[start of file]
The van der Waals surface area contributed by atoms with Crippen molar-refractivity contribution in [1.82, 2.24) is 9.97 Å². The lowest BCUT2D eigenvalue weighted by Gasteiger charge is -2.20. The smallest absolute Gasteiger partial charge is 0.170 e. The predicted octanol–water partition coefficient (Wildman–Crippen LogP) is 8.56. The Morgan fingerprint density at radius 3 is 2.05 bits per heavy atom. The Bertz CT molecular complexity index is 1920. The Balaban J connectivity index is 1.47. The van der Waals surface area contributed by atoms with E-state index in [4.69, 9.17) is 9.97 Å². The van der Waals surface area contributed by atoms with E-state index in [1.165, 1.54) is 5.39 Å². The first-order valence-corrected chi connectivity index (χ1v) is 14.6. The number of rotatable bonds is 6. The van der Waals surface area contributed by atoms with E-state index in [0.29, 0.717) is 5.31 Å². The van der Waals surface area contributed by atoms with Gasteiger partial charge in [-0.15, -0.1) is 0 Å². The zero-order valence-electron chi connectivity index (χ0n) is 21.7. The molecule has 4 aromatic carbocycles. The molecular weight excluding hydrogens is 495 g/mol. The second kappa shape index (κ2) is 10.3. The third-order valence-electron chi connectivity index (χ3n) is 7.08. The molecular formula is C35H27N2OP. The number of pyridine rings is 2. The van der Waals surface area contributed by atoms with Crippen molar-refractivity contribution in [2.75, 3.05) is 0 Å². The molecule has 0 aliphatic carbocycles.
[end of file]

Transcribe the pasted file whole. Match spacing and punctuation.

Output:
The van der Waals surface area contributed by atoms with Crippen molar-refractivity contribution in [1.82, 2.24) is 9.97 Å². The lowest BCUT2D eigenvalue weighted by Gasteiger charge is -2.20. The smallest absolute Gasteiger partial charge is 0.170 e. The predicted octanol–water partition coefficient (Wildman–Crippen LogP) is 8.56. The Morgan fingerprint density at radius 3 is 2.05 bits per heavy atom. The Bertz CT molecular complexity index is 1920. The Balaban J connectivity index is 1.47. The van der Waals surface area contributed by atoms with E-state index in [4.69, 9.17) is 9.97 Å². The van der Waals surface area contributed by atoms with E-state index in [1.165, 1.54) is 5.39 Å². The first-order valence-corrected chi connectivity index (χ1v) is 14.6. The number of rotatable bonds is 6. The van der Waals surface area contributed by atoms with E-state index in [0.29, 0.717) is 5.31 Å². The van der Waals surface area contributed by atoms with Gasteiger partial charge in [-0.15, -0.1) is 0 Å². The zero-order valence-electron chi connectivity index (χ0n) is 21.7. The molecule has 4 aromatic carbocycles. The molecular weight excluding hydrogens is 495 g/mol. The second kappa shape index (κ2) is 10.3. The third-order valence-electron chi connectivity index (χ3n) is 7.08. The molecular formula is C35H27N2OP. The number of pyridine rings is 2. The van der Waals surface area contributed by atoms with Crippen molar-refractivity contribution in [2.75, 3.05) is 0 Å². The molecule has 0 aliphatic carbocycles.